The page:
Communities and Local Government CommitteeWritten evidence submitted by Fizzy Living (PRS 159)

1.0 The quality of private rented housing, and the steps that can be taken to ensure that all housing in the sector is of an acceptable standard

1.1 There is need to acknowledge that the PRS is of varying quality and how it can be grown.

1.2 Currently 99% of the PRS is owned by Landlords with fewer than 10 properties. It is important that these “amateur landlords” are not discouraged or driven away through draconian regulations.

1.3 To monitor the standard of the existing PRS estate, perhaps a voluntary/discretionary kite mark should be introduced, membership of which confirms that the following have been certified as satisfactory at the date of inspection:

Occupied in accordance with Approved Planning status.

Heating/hot water system regularly serviced.

Kitchen/bathroom(s) serviceable.

Smoke/CO2 alarm serviced and operational.

Security/locks operational.

Rent Deposit scheme in operation.

24/7 fault reporting system in operation.

1.4 The aim must be to bring substantial numbers of new units to PRS. The current delivery model is via private developers and house builders, who meet their banking covenants by selling off plan units to overseas investors. The investors either flip the apartment at completion, or put it up for rent.

1.5 PRS requires substantial (C 100 unit) purpose built residential blocks to be built either as stand-alone developments or as part of mixed use schemes. The demand is out there; planning regulations need to be relaxed so that the added management costs of professionally run PRS buildings can be covered without affecting the net yield performance of the investment.

2.0 Levels of rent within the PRS, including the possibility of rent control and the interaction between housing benefit and rents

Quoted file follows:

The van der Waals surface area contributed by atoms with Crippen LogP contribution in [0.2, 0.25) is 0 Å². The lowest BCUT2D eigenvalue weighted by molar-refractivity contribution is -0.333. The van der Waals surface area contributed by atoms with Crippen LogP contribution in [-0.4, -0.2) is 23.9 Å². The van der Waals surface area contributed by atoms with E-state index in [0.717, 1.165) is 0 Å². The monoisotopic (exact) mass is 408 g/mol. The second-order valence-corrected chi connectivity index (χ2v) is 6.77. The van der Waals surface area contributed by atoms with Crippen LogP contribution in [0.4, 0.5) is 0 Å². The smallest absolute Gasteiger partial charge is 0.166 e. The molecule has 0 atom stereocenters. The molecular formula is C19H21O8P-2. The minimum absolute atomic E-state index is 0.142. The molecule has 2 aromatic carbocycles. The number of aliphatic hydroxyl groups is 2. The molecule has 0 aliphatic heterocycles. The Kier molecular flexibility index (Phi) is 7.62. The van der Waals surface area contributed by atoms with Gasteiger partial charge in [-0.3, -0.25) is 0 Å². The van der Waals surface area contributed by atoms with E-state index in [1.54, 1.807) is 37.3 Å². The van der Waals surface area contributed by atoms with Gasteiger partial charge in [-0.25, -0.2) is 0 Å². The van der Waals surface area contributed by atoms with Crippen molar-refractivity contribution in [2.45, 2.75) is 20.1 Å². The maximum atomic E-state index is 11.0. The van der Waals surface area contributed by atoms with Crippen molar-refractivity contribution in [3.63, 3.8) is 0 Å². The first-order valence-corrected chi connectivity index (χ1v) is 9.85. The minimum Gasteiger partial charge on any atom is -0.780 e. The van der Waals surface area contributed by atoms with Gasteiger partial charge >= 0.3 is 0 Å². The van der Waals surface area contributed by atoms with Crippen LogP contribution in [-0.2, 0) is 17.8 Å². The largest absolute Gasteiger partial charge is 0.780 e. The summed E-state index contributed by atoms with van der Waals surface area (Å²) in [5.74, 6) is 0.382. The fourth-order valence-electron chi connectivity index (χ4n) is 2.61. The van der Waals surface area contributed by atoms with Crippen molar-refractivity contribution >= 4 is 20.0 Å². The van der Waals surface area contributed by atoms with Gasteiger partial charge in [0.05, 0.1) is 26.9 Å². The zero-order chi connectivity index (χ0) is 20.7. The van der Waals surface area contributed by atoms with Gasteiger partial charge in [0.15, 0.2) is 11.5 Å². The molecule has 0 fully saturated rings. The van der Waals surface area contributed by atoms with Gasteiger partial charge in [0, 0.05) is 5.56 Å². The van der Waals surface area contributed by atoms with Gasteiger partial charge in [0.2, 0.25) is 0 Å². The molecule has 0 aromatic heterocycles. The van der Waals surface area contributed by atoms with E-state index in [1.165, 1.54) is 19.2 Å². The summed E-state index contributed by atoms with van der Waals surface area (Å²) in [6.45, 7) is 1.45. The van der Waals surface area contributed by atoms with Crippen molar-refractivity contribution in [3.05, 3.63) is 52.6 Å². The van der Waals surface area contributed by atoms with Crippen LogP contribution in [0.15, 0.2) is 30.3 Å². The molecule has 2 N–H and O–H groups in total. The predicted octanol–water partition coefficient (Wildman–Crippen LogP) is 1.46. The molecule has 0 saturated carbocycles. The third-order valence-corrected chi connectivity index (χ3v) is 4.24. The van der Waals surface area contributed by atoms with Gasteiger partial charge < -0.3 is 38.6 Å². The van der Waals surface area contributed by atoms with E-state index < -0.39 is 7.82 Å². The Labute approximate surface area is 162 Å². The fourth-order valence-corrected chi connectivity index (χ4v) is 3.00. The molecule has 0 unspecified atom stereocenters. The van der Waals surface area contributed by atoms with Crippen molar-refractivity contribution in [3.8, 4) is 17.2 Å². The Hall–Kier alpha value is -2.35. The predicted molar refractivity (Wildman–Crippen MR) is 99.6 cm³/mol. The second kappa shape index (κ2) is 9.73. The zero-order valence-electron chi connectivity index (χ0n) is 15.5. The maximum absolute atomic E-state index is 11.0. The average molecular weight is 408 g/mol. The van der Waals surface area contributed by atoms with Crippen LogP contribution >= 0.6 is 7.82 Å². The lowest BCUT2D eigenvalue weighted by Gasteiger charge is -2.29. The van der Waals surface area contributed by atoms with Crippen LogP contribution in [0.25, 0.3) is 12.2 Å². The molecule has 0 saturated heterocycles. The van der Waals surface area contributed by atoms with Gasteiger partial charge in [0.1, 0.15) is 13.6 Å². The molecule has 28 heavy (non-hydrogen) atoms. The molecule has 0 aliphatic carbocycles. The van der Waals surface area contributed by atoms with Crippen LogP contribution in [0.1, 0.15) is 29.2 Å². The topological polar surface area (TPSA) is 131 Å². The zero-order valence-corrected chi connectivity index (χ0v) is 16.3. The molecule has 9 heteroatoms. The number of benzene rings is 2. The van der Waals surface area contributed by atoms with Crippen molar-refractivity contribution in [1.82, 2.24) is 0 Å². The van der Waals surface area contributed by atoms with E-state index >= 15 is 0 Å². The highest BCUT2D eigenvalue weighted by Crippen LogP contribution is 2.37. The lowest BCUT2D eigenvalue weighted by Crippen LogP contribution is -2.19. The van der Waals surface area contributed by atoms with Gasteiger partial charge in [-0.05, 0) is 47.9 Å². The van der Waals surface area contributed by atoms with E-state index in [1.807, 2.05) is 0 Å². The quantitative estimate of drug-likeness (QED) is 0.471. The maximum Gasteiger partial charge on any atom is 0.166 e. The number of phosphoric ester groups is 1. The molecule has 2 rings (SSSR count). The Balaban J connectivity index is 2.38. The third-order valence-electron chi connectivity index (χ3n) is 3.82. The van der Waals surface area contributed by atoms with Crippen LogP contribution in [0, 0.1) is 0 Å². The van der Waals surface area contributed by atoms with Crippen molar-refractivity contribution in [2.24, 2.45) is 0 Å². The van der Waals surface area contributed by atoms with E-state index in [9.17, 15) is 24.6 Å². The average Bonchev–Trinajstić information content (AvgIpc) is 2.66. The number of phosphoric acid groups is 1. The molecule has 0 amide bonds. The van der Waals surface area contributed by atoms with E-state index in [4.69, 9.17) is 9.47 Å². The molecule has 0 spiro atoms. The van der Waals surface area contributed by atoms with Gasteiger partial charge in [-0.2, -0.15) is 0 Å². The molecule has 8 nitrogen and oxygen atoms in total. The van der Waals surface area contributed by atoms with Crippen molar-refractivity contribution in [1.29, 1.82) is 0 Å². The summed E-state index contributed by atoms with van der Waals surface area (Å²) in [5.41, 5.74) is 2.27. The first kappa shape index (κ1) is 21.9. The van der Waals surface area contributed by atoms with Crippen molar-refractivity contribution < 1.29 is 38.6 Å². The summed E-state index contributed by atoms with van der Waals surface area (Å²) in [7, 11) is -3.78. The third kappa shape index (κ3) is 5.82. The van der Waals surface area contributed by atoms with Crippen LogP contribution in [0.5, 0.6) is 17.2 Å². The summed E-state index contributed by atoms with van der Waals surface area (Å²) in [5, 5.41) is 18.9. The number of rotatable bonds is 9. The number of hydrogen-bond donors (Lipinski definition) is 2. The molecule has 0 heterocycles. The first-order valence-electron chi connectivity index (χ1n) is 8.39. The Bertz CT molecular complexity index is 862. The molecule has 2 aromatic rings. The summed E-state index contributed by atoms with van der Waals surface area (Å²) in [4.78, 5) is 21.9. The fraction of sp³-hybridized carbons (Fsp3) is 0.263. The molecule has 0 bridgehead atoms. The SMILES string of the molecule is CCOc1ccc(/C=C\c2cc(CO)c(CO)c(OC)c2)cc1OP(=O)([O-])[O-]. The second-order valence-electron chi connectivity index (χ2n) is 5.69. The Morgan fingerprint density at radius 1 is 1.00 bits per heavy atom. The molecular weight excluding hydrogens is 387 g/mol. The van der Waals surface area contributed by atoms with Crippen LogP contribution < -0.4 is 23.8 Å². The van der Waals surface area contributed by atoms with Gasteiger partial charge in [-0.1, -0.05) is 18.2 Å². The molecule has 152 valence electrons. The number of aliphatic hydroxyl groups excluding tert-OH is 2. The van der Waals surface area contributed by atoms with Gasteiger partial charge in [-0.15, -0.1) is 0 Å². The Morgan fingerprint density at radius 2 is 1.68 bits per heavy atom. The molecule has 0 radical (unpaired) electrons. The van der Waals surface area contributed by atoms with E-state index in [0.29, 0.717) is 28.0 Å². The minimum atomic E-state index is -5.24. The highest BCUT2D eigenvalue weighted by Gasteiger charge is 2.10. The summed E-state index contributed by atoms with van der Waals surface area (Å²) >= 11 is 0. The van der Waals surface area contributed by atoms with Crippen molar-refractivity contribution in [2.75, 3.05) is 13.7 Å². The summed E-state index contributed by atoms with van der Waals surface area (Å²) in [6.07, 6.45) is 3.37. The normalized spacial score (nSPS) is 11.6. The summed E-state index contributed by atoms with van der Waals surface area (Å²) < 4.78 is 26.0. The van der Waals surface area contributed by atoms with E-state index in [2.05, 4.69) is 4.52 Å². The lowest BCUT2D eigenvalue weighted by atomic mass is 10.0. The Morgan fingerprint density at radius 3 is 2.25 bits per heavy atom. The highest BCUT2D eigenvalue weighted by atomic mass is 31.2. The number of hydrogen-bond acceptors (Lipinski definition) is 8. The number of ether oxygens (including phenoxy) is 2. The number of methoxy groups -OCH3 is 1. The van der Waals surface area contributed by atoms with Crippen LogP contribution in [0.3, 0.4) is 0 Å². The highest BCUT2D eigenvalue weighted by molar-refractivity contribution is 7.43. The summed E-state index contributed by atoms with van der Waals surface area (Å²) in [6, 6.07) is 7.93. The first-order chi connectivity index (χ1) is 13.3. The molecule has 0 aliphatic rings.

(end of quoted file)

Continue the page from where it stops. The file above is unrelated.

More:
2.1 PRS is by definition private, and therefore is governed by supply and demand in the market. Buildings need to deliver a financial return to their owners, so occupancy levels are as important as rent levels. The market sets that level.

2.2 Rent controls will drive away the majority of PRS landlords, both professional and amateur.

2.3 Housing benefit is a subsidy to individuals on low incomes unable to pay market rates. Subsidy can be provided in the form of revenue or capital. It has been shown that capital subsidy is more effective than a revenue subsidy. With a reduction of affordable housing and a growth in PRS, it is inevitable that housing benefit rates will increase overall. Local authorities with a clear strategy for PRS can use land or zone areas where an effective PRS could operate for those on lower incomes, bringing down the rents. Landlords are less likely to take housing benefit clients if rents are not paid directly or guaranteed where supply is so restricted that there is enough choice to take those not reliant on benefit.

3.0 Regulation of Landlords, and steps that can be taken to deal with rogue landlords